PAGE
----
Stocks stubbornly resisted gravity on Wednesday even though they could have used a breather from the abnormally steep, post-Brexit bounce. Presumably, the stock market's buoyancy was due to the fact that crude oil prices reversed and closed moderately higher after being down nearly $1 in the early going. Although energy prices have been leading the broad averages by the nose for months, the effect has been somewhat muted lately.
Perhaps the markets were so lacking in inspiration that they simply went on autopilot, letting old habits take over for a day? The strange thing is, minutes from the Fed's last meeting were released intraday (see here) but produced no discernible reaction. Perhaps Wall Street has finally come around to the obvious -- that any real tightening is about as likely as a Martian invasion.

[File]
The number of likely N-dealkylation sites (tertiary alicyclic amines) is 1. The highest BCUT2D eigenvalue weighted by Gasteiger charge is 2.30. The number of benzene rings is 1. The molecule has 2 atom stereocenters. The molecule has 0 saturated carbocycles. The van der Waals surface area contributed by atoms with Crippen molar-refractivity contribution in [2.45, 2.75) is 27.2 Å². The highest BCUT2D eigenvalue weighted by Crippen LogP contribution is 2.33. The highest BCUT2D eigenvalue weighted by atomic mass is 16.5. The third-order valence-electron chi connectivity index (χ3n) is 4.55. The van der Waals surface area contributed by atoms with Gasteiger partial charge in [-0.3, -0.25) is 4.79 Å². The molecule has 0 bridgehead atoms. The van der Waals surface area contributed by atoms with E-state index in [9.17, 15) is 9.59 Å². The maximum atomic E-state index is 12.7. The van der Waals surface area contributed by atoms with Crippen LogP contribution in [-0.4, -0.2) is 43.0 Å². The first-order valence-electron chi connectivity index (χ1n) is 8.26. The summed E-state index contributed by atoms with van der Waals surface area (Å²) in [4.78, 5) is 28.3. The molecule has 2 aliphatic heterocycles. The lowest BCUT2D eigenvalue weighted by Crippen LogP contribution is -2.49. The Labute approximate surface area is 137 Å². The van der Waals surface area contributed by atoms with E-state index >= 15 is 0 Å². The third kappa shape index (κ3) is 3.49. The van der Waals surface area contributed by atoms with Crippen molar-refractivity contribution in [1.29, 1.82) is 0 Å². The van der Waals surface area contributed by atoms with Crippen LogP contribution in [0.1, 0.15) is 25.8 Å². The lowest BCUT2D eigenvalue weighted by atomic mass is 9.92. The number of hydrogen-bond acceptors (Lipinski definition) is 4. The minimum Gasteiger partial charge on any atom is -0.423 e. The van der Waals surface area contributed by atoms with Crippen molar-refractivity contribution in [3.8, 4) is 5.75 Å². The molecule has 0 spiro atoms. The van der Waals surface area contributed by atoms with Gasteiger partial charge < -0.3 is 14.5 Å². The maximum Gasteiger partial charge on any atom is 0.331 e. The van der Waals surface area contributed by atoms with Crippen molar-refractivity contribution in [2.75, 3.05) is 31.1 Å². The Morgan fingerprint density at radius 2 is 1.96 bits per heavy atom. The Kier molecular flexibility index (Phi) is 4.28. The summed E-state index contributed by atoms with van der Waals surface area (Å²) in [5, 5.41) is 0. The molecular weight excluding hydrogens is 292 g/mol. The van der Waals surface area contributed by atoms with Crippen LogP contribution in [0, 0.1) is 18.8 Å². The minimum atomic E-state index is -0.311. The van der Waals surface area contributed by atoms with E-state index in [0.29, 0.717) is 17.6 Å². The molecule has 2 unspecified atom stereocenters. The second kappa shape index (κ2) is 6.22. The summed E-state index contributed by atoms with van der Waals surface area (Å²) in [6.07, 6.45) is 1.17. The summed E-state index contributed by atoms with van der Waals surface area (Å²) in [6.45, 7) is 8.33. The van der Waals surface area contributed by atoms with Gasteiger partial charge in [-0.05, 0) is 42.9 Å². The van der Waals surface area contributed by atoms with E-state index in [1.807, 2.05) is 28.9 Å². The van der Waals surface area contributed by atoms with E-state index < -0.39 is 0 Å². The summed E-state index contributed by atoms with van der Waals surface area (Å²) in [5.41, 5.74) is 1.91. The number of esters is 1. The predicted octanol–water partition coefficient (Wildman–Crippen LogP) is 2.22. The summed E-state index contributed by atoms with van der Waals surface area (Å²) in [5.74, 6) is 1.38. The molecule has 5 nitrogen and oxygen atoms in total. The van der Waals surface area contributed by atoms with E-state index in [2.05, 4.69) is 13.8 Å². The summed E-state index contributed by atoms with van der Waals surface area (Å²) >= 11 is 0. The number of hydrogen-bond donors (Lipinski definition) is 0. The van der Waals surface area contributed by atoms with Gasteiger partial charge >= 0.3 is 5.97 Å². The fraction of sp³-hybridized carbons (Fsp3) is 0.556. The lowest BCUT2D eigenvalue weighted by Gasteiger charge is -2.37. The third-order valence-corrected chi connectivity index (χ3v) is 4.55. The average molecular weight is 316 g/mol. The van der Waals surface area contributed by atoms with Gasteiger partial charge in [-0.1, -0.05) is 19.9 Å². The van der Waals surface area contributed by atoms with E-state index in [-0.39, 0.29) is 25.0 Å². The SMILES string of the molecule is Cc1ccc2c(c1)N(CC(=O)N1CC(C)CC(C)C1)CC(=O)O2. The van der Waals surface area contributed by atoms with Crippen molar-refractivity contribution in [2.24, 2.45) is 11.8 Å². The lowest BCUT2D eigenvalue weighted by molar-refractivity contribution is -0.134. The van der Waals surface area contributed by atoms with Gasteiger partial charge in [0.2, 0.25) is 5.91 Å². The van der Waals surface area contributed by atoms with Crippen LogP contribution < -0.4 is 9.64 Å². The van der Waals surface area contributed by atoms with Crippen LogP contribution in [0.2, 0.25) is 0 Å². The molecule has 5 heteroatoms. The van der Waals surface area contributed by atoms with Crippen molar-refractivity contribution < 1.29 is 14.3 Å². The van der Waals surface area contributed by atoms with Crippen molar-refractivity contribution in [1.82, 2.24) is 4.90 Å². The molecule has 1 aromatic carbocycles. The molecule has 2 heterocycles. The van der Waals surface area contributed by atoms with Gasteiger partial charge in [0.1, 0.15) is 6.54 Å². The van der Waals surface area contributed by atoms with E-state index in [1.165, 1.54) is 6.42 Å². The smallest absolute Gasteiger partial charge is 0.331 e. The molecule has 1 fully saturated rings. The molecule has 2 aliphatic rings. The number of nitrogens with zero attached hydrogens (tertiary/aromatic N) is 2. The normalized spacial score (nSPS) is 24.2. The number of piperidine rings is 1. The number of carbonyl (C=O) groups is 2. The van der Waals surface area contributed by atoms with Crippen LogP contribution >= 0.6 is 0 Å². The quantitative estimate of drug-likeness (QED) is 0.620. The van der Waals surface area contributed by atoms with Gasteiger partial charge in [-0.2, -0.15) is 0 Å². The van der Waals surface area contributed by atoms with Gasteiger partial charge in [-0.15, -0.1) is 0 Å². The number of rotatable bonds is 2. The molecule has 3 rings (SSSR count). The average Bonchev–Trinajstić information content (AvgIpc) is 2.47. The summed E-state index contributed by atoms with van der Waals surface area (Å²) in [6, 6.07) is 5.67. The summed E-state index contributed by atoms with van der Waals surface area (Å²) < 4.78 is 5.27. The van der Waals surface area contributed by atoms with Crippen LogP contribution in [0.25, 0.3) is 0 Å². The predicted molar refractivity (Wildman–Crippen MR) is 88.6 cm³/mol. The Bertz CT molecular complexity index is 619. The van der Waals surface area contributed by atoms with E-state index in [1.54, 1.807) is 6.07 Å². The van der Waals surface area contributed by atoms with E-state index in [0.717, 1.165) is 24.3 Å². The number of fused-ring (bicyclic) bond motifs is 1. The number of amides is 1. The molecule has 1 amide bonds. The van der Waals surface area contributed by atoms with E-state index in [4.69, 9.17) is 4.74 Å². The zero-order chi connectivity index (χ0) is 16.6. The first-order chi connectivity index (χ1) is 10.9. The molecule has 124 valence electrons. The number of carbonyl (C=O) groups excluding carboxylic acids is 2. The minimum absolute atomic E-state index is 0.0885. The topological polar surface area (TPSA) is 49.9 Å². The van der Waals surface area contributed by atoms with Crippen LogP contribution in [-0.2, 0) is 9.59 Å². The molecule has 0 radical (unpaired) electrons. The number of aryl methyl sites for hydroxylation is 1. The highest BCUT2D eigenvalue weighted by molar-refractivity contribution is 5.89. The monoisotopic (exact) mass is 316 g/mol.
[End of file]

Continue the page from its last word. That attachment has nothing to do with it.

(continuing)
This is something I've been shouting for nearly a decade, but even now, with the Fed quite obviously paralyzed by fear, mainstream opinion still holds that tightening will come -- if not sooner, then later. This is rubbish, but perhaps it will take a global economic collapse to kill the idea completely.
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